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Please bear with me; I'm a developer, not a server admin. My company wants to explore using Magento. They've handed me a pre-configured Linux server with apache and PHP installed, but when I try to run the Magento setup, it tells me that there are PHP extensions that need to be loaded. I can edit the php.ini file, but have no idea where to get the extensions or how to install them, and there's no one here who knows, either.

Can anyone give me a hand? I need the PDO_MySQL, mcrypt, and GD extensions. I've searched and found sites that talk about downloading from the terminal and compiling code, but it's all way over my head. Is there an easy way to do this?

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migrated from Oct 10 '12 at 1:59

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Have a look at

Often Linux system have the pear application in repository, so you would just need to run a command for each extension you'd like to install.

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It might help to know what distro you are running, and what version of php. I'm talking about the process of finding packages as well since its better to know how to find stuff than just install what you're told. Teach an man to fish and all that.

Now, I have ubuntu and centos boxen on hand, and through the magic of the package search command....

For Ubuntu

I used apt-cache search KEYWORD php to find the packages in question - in this case the name of the plugin as the keywords. From that, you can install the 3 packages you need through apt-get install php5-mcrypt php5-gd php5-mysql - the last package should cover PDO on debian like distros I believe

For Centos/Red Hat

I used yum search KEYWORDS the same way - but not all the packages you need seem available by default.

The packages you're interested in are php-pdo php-gd and php-mcrypt - the last is not in the default repository (I checked on yum, then googled)- you may need to add the EPEL repository to get that package instead

Using the default package manager should result in easier to install and maintain packages, since your updates will happen with everything else.

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I did figure out how to get them installed - the server is running ubuntu, so I googled for apt-get and the extension name to find the actual command. I didn't know about apt-cache search; will definitely add that to my sticky notes of things to remember. – EmmyS Oct 11 '12 at 16:34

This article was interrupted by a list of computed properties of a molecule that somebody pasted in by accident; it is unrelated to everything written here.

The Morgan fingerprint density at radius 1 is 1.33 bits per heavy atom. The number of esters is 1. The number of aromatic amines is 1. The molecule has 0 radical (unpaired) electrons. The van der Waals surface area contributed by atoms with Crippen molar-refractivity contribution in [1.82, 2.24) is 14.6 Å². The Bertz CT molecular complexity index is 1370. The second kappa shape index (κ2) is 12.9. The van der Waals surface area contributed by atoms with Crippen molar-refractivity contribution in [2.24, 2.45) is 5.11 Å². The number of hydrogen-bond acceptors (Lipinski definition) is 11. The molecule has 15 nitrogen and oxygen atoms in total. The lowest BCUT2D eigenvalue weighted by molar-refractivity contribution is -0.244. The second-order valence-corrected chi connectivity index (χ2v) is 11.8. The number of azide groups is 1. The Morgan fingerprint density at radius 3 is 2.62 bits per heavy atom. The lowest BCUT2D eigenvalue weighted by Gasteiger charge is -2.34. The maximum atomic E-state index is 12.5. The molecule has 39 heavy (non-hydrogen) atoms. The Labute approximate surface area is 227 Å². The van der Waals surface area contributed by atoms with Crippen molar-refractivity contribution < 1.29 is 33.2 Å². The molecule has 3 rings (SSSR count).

I think the more important lesson here is give essential information - I'd have had an easier time If i didn't have to whip out the centos box I had sitting in a corner to try this. OS version counts as utterly essential information. – Journeyman Geek Oct 12 '12 at 0:44
I appreciate your answer, but no one forced you to "whip out your centos box". If I didn't provide enough info, you could have just asked in a comment. – EmmyS Oct 13 '12 at 1:06
Well, I did overstate the difficulty of it - I had the system running anyway cause I'm learning the RH way of doing things, and I'm not familiar with YUM. I still think you might have wanted to mention what distro/version you had as its essential for folk to answer your question. – Journeyman Geek Oct 13 '12 at 1:11

You may want to review This has all of the necessary commands and trouble shooting.

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Welcome to Serverfault! Whilst this may theoretically answer the question, it would be preferable to include the essential parts of the answer here, and provide the link for reference. – Scott Pack Oct 10 '12 at 15:54

To update the PHP Extension in Linux:

Step 1: Login as a root

step2: type--> Yum install php-xml

step3:service httpd restart // restart the service

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You should invest some time into reading the question. php-xml isn't mentioned there, and by no means yum works on all distributions. Same for restarting services. – Deer Hunter Oct 17 '14 at 10:55

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